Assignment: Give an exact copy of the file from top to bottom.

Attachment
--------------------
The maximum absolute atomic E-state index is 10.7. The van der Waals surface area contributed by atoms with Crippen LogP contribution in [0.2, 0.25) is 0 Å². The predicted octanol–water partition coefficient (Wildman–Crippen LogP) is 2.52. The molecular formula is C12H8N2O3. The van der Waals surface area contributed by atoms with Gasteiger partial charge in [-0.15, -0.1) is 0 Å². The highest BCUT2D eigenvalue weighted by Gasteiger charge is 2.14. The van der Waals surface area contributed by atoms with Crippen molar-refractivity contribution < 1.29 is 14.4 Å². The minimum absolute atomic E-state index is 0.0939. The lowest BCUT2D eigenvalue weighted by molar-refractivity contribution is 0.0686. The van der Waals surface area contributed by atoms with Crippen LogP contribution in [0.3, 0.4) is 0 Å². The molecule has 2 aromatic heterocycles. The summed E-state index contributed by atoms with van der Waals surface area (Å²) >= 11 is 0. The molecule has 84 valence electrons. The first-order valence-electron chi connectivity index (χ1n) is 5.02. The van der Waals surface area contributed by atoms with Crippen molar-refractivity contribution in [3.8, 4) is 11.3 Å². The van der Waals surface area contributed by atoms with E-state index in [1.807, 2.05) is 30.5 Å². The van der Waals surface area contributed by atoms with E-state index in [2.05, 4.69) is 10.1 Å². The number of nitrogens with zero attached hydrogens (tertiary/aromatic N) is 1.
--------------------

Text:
The maximum absolute atomic E-state index is 10.7. The van der Waals surface area contributed by atoms with Crippen LogP contribution in [0.2, 0.25) is 0 Å². The predicted octanol–water partition coefficient (Wildman–Crippen LogP) is 2.52. The molecular formula is C12H8N2O3. The van der Waals surface area contributed by atoms with Gasteiger partial charge in [-0.15, -0.1) is 0 Å². The highest BCUT2D eigenvalue weighted by Gasteiger charge is 2.14. The van der Waals surface area contributed by atoms with Crippen molar-refractivity contribution < 1.29 is 14.4 Å². The minimum absolute atomic E-state index is 0.0939. The lowest BCUT2D eigenvalue weighted by molar-refractivity contribution is 0.0686. The van der Waals surface area contributed by atoms with Crippen LogP contribution in [0.3, 0.4) is 0 Å². The molecule has 2 aromatic heterocycles. The summed E-state index contributed by atoms with van der Waals surface area (Å²) >= 11 is 0. The molecule has 84 valence electrons. The first-order valence-electron chi connectivity index (χ1n) is 5.02. The van der Waals surface area contributed by atoms with Crippen molar-refractivity contribution in [3.8, 4) is 11.3 Å². The van der Waals surface area contributed by atoms with E-state index in [1.807, 2.05) is 30.5 Å². The van der Waals surface area contributed by atoms with E-state index in [2.05, 4.69) is 10.1 Å². The number of nitrogens with zero attached hydrogens (tertiary/aromatic N) is 1.